Types of Fish That Thrive In Aquaponic System

Most often articles about Aquaponic system focused on the plants, if you are a fish eater then nothing comes close to the feeling of joy and exhilaration of harvesting fresh fish from your backyard – knowing that this protein source is clean, free of toxic chemicals and disease-causing microorganisms. As you may already know, an aquaponic system depends on three main factors to be successful, fish, plants and bacteria. Without fish, your organic produces will not have the key nutrients that they need to survive. Without plants, your fish will not have the fresh and filtered water that they need to thrive as the water will be filled with ammonia, nitrates and other harmful produces emitted from the fish. How to select the right fish for your aquaponic system?

No need for you to be a seasoned expert to raise fish in Aquaponic system, the advice in this article should help you to better your strategies, which will make it easier for you to grow fish the Aquaponic way.

Tilapia is a good choice for rearing edible fish. Buy smaller “feeder fish” to experiment with your aquaponic system. Once you become more comfortable with your setup, tilapia would be a good choice for an aquaponic system. If you live in relatively warm places, consult with your agriculture bureau to see whether or not you can raise tilapia in your backyard.

Another good choice besides Tilapia is the Silver perch that grow well under a variety of conditions. Perch are omnivorous and will happily eat green scraps as well as Duckweed and Azolla. They grow within a wide temperature range, though they’re not as fast growing as many other fish, taking 12-18 months for fingerlings to grow to plate size, this is a fresh water fish that easily thrive on a pond.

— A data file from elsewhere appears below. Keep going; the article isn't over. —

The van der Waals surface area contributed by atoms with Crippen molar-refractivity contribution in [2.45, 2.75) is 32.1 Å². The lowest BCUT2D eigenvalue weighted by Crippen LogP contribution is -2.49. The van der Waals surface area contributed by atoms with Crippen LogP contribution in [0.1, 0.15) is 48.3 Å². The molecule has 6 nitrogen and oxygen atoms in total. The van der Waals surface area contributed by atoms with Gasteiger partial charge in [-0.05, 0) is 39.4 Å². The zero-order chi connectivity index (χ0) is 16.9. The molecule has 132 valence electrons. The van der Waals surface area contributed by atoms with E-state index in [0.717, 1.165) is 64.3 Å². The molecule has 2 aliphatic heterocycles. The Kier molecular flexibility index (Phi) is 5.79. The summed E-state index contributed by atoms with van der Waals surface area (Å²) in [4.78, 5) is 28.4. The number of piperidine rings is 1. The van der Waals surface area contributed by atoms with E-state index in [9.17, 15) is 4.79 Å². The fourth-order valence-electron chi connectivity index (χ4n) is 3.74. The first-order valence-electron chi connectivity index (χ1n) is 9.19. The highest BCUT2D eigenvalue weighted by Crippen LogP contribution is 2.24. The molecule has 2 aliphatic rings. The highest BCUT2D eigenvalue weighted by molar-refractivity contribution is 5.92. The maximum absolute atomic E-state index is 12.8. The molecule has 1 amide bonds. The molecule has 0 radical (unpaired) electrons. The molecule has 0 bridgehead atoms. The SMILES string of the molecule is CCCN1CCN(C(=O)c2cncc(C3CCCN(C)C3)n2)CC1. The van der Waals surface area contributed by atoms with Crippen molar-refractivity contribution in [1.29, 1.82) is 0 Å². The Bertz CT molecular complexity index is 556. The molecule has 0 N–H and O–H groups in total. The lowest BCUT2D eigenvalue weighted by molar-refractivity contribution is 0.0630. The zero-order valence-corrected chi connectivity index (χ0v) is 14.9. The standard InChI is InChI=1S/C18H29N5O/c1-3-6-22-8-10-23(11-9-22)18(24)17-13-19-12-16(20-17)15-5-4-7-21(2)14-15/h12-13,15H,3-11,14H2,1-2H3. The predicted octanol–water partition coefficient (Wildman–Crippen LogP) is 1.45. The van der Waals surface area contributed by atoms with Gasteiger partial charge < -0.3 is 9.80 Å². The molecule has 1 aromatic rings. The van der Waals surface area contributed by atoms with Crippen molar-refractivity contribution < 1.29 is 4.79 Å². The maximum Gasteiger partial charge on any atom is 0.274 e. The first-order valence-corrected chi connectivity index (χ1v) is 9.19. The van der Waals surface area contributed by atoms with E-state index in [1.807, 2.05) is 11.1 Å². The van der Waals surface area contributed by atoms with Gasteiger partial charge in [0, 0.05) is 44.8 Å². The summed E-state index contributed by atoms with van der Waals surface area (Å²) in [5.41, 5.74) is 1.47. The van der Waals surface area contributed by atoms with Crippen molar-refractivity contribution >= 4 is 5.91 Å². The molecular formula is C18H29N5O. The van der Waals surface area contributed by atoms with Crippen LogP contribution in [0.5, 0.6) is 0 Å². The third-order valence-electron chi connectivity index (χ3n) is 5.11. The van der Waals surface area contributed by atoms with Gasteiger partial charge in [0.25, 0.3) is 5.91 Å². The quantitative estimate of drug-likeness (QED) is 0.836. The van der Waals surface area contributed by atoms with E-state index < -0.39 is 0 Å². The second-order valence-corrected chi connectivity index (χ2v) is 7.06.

Barramundi are often grown in aquaponic systems through the warmer months of the year. Most growers will buy fairly mature stock so that they can harvest larger fish, at the end of the growing season. Barramundi that is grown in an aquaponic system has an exceptionally clean, crisp taste.

Murray cod are a magnificent native Australian fish, known to grow to enormous sizes in their native habitats, their tank culture is still in reasonably early days. Murray cod are grown in recirculating aquaculture systems, and can also been grown in aquaponic systems, hopefully this fish will be utilized more over time because they are quick growing, and a great eating fish. One of the downfalls is that they must be kept at high stocking densities, and kept well fed otherwise they cannibalize each other. These are some of the more common edible freshwater fish that aquaponic system lovers like to raise.

The question of how much fish should you raise in aquaponic system? As for how many fish can you raise in your aquaponic system, it really depends on how much space and the type of filtration system that you have.

For a small-scale structure, the general rule of thumb is to add half a pound of fish for every gallon for water. The number of fish that you have in your aquaponic system also has a bearing on how much vegetation your system can support. The three key factors that you should be aware of are: The volume of fish you have in the tank , The malnutrition, weight and size of the fish, How much food is being added to the system daily. If you are utilizing a simple setup where there are elevated growing beds, the general rule of thumb is that you will need at lease sixty grams of fish food per day for every square meter of growing vegetation. If you are growing more demanding vegetables, you’ll probably need at least one hundred grams of fish food per day as your plants are completely dependent on the nutrients that the fish produces.


Instead, if the fish produce insufficient nutrients, then it will become a lot harder for the vegetables to grow as the water will have very minimal level of nutrients. On the other hand, if there are too much nutrients, then you will be running the risk of poisoning the fish as the plants cannot filter the water fast enough. You will have to find the balance that will allow your aquaponic system to support and sustain both the fish and the produces.

This entry was posted in Aquaponics. Bookmark the permalink.

Leave a Reply

Your email address will not be published. Required fields are marked *


You may use these HTML tags and attributes: <a href="" title=""> <abbr title=""> <acronym title=""> <b> <blockquote cite=""> <cite> <code> <del datetime=""> <em> <i> <q cite=""> <strike> <strong>